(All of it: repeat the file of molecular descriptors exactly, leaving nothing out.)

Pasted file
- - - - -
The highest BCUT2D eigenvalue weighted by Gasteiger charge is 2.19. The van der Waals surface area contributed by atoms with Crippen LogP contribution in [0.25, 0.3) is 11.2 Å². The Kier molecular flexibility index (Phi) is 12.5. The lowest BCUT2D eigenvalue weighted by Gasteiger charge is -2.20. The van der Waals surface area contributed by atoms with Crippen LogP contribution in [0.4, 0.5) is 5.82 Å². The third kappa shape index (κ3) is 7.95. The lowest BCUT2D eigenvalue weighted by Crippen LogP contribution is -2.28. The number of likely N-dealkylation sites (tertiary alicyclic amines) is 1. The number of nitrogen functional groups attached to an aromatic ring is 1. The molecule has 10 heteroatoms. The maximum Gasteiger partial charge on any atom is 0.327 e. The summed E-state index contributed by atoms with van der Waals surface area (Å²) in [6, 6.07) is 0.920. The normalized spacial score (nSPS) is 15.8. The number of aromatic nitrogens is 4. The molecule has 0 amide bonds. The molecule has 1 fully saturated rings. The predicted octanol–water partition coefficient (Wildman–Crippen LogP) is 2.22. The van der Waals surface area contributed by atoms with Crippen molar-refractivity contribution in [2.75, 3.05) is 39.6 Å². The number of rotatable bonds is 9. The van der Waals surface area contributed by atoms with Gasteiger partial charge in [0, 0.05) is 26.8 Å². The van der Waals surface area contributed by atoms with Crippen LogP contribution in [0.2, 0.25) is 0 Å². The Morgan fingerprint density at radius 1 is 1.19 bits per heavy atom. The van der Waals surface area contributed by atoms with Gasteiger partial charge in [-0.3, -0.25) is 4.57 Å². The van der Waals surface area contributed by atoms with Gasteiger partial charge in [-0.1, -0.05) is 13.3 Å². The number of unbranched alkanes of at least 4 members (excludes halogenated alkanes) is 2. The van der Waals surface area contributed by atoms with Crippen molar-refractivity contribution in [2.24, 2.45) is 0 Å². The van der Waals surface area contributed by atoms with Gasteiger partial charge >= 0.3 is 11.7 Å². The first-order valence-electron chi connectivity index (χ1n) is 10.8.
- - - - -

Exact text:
The highest BCUT2D eigenvalue weighted by Gasteiger charge is 2.19. The van der Waals surface area contributed by atoms with Crippen LogP contribution in [0.25, 0.3) is 11.2 Å². The Kier molecular flexibility index (Phi) is 12.5. The lowest BCUT2D eigenvalue weighted by Gasteiger charge is -2.20. The van der Waals surface area contributed by atoms with Crippen LogP contribution in [0.4, 0.5) is 5.82 Å². The third kappa shape index (κ3) is 7.95. The lowest BCUT2D eigenvalue weighted by Crippen LogP contribution is -2.28. The number of likely N-dealkylation sites (tertiary alicyclic amines) is 1. The number of nitrogen functional groups attached to an aromatic ring is 1. The molecule has 10 heteroatoms. The maximum Gasteiger partial charge on any atom is 0.327 e. The summed E-state index contributed by atoms with van der Waals surface area (Å²) in [6, 6.07) is 0.920. The normalized spacial score (nSPS) is 15.8. The number of aromatic nitrogens is 4. The molecule has 0 amide bonds. The molecule has 1 fully saturated rings. The predicted octanol–water partition coefficient (Wildman–Crippen LogP) is 2.22. The van der Waals surface area contributed by atoms with Crippen molar-refractivity contribution in [2.75, 3.05) is 39.6 Å². The number of rotatable bonds is 9. The van der Waals surface area contributed by atoms with Gasteiger partial charge in [0, 0.05) is 26.8 Å². The van der Waals surface area contributed by atoms with Crippen LogP contribution in [0.2, 0.25) is 0 Å². The Morgan fingerprint density at radius 1 is 1.19 bits per heavy atom. The van der Waals surface area contributed by atoms with Gasteiger partial charge in [-0.3, -0.25) is 4.57 Å². The van der Waals surface area contributed by atoms with Gasteiger partial charge in [-0.1, -0.05) is 13.3 Å². The number of unbranched alkanes of at least 4 members (excludes halogenated alkanes) is 2. The van der Waals surface area contributed by atoms with Crippen molar-refractivity contribution in [2.24, 2.45) is 0 Å². The van der Waals surface area contributed by atoms with Gasteiger partial charge >= 0.3 is 11.7 Å². The first-order valence-electron chi connectivity index (χ1n) is 10.8.